CoA punishes defendant that refused ADR invitation

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  • Lord Justice Briggs

The Court of Appeal has thrown its weight behind alternative dispute resolution in another example of tough enforcement of the Jackson reforms.

In PGF II SA v OMFS Company 1 Ltd, Lord Justice Briggs (pictured) said the defendant’s refusal even to respond to the claimant’s invitation to mediation amounted to unreasonable conduct.

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The defendant was penalised through a costs sanction upheld by the court.

ADR is one of the key aspects of the post-Jackson world and this case is the first sign that courts will not tolerate parties that refuse it.

Briggs said: ‘In my judgment, the time has now come for this court firmly to endorse the advice given in chapter 11.56 of the ADR Handbook, that silence in the face of an invitation to participate in ADR is, as a general rule, of itself unreasonable, regardless whether an outright refusal, or a refusal to engage in the type of ADR requested, or to do so at the time requested, might have been justified by the identification of reasonable grounds.’

The judgment extends the scope of Halsey v Milton Keynes Gneral NHS Trust (2004), which established that the court should not compel parties to mediate.

Briggs added: ‘The court’s task in encouraging the more proportionate conduct of civil litigation is so important in current economic circumstances that it is appropriate to emphasise that message by a sanction which, even if a little more vigorous than I would have preferred, nonetheless operates pour encourager les autres.’

After the case settled with the claimant’s last-minute acceptance of the defendant’s part 36 offer, the trial judge, Mr Recorder Furst QC, sitting as a deputy judge of the Technology and Construction Court, penalised the refusal to mediate by depriving the defendant of its costs.

Kate Andrews, a partner at Browne Jacobson, who represented the respondent, said: 'This case is of importance to all who embark on litigation. It demonstrates a clear and unequivocal endorsement by the Court of Appeal as to the value of ADR, (including but not limited to mediation) and highlights the fact that a party who refuses to engage in the process of ADR can, and will, face costs sanctions.’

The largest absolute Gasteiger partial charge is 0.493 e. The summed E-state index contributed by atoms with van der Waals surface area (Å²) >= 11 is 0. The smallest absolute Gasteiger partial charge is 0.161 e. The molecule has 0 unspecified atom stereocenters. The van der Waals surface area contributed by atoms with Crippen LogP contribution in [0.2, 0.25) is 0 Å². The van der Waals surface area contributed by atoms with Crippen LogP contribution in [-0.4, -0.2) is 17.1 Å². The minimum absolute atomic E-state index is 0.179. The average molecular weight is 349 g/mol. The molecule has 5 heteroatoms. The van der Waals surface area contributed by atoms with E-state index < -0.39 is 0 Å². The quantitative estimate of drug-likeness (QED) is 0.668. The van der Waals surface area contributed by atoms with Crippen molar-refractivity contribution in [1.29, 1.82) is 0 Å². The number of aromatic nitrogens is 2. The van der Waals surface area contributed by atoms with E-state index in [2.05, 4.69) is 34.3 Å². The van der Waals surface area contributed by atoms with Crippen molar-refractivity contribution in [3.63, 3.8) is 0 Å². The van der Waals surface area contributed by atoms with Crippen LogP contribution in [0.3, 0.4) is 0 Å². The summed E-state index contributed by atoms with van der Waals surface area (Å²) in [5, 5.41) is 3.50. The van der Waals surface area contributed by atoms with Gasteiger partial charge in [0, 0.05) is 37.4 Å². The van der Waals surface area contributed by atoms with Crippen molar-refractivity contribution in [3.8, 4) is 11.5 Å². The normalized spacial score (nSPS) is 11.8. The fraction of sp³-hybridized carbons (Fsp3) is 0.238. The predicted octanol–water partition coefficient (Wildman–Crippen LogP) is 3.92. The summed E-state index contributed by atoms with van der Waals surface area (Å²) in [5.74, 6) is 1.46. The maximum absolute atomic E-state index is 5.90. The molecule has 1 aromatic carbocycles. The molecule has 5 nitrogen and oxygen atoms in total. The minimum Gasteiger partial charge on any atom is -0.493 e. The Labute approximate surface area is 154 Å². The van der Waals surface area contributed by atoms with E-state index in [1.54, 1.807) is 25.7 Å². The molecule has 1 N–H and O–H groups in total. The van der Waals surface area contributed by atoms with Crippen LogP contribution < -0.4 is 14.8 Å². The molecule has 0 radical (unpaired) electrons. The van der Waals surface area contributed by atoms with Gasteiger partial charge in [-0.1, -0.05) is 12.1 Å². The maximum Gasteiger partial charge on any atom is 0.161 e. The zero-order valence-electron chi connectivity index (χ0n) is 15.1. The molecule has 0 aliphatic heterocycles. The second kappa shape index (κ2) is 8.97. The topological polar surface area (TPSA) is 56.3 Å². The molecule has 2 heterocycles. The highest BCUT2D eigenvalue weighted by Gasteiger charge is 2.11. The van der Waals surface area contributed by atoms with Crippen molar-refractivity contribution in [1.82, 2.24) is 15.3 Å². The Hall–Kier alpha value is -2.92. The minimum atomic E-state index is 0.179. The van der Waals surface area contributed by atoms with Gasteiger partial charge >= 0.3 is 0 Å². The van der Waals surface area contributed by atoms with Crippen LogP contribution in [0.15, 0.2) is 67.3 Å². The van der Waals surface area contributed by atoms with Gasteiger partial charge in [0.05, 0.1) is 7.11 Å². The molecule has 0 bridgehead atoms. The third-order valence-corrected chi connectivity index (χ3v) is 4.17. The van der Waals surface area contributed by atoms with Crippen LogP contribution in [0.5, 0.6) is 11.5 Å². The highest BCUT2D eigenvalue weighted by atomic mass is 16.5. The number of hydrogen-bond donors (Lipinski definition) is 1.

Readers' comments (15)

  • The EWCA is to be congratuilated on following the lead of Sir Henry Brooke, Sir Alan Ward and others and making it plain that what the most litigious country in the world discovered twenty years ago - that mediation makes sense in almost all disputes - should finally cross the Atlantic. It is good to see that the work that the CMC and CJC did in assembling the ADR Handbook has been judicially recognised. A fine day for civil jusitce.

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  • A good decision. It's high time referral between the courts and mediation became normal and expected. The Law only deals with the legal narrative of cases. The conflict drivers of litigation are often non legal. Those aspects of cases need to be dealt with in mediation as a matter of course. When free movement between litigation and mediation becomes normal we will be on our way to a functional DR system that is capable of dealing with all aspects of disputes. It will be faster, more humane and cheaper.

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  • If solicitors had not lost the ability to negotiate, mediation would not be necessary. Lots of cases used to settle through a few letters and a couple of telephone calls. Now, the same result is achieved only after a mediation costing well into five figures.

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  • The fact that the Jackson ADR Handbook runs to 336 pages simply confirms that the expensive system of litigation is being replaced by an expensive system of mediation. It's surprising that nobody seems to recognise that this is scarcely a positive development.

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  • Regrettably, whichever process is applied, litigation or mediation, the crucial element is "the man in the middle". If I had wanted someone with little or no experience in the art of reaching judicial decisions as well as having only a passing understanding of the law, I would have stopped a person in the street.